Ad Tech’s People Problem

Will Doherty is business development director of Netmining, a display ad-targeting provider.

Data is changing online marketing fast, but every company in the industry is faced with a shortage of the right people for this new era.

Ad tech needs more engineers, of course, but it also desperately needs people from more diverse backgrounds. As an industry interested in evolving its talent along with the products and services, we should find a way to be sexier and more accessible to the next generation. Spell out the creative opportunities. Pinpoint the diverse backgrounds that make up successful startup culture. Talk to prospective new hires about the potential for this to be more than just a job, but a successful career. Whether ad tech’s undeniable complexity is the problem or not, we should present an image of a career that’s less focused on technology and more focused on the company culture and opportunities can go a long way.

Creative job candidates interested in advertising often look toward the agency world as the gateway into the industry. It’s easy to see how their time and energy will be spent on creative pursuits in an agency setting. Yet to attract investment from major brands, ad tech companies will need these same inventive types to use their gifts and skills, whether it’s translating data or developing ways for the ad creative to translate to different screens.

We have one particularly talented data strategist who can analyze the numbers and turn them into a narrative. He transforms the raw data into actionable insights that make sense to both our team and our clients. However, he didn’t start his career as a trained data scientist – he came to us as a creative writing major from Tulane. But his creative background has contributed his success in storytelling.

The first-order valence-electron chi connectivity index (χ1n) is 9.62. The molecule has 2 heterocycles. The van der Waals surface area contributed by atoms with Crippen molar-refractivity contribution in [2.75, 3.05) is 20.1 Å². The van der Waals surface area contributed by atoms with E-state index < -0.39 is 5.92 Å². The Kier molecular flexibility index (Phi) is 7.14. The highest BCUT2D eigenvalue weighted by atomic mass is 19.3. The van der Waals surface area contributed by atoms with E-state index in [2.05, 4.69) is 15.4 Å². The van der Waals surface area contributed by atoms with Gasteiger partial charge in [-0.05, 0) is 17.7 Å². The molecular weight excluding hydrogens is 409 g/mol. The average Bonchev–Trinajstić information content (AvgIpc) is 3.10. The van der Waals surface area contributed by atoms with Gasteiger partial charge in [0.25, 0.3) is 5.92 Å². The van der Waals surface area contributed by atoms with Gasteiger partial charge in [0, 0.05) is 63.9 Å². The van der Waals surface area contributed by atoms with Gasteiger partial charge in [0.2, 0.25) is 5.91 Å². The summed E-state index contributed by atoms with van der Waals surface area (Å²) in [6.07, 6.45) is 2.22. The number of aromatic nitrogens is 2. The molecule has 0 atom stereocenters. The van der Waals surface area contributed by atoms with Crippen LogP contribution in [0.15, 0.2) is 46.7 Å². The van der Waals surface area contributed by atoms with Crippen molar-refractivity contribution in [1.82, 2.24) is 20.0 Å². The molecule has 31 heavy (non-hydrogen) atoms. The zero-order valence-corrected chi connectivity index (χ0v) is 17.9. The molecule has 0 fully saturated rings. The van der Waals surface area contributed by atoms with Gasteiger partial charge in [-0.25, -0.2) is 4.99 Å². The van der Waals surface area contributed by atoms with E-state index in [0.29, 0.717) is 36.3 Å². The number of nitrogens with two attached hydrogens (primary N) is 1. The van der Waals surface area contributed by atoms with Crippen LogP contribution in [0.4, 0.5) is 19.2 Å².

The Harvard Business Review recently called data scientist “the sexiest job of the 21st century.” Still, it’s important to remember that ad tech benefits from a hodgepodge of people with a variety of backgrounds. Job candidates with degrees in computer science, engineering and statistics will always be in demand, but this industry is also looking for people of all stripes. Unfortunately, we may have built a digital advertising community that looks so complex from the outside that it turns off prospective hires.

We’re seeing plenty who would have previously become Wall Street quants enter the online media and technology businesses instead. But the talent gap doesn’t end with rocket scientists. Let’s not create the perception that this is all we value. Digital marketing hasn’t done a good job of marketing itself to new college graduates who might not be angling for a job in this industry but, in reality, would make great additions to the right digital marketing company provided they receive the right training and come with a strong work ethic.

The wider market should understand that it’s entirely possible to break into this industry by being a smart, thoughtful individual who responds well to training. After all, technology really doesn’t matter without a client-facing team, because technology can’t sell itself.

The talent is out there, but the employer and the potential hires are not getting matched up. Does all the talk about big data and advanced algorithms scare fresh talent away? Or is it the simple fact that we use the same buzzwords and jargon we throw at our clients when we try to recruit new employees? Either way, it’s up to all of us to make this industry more inviting to the best and brightest.

Jorg Hackemann /

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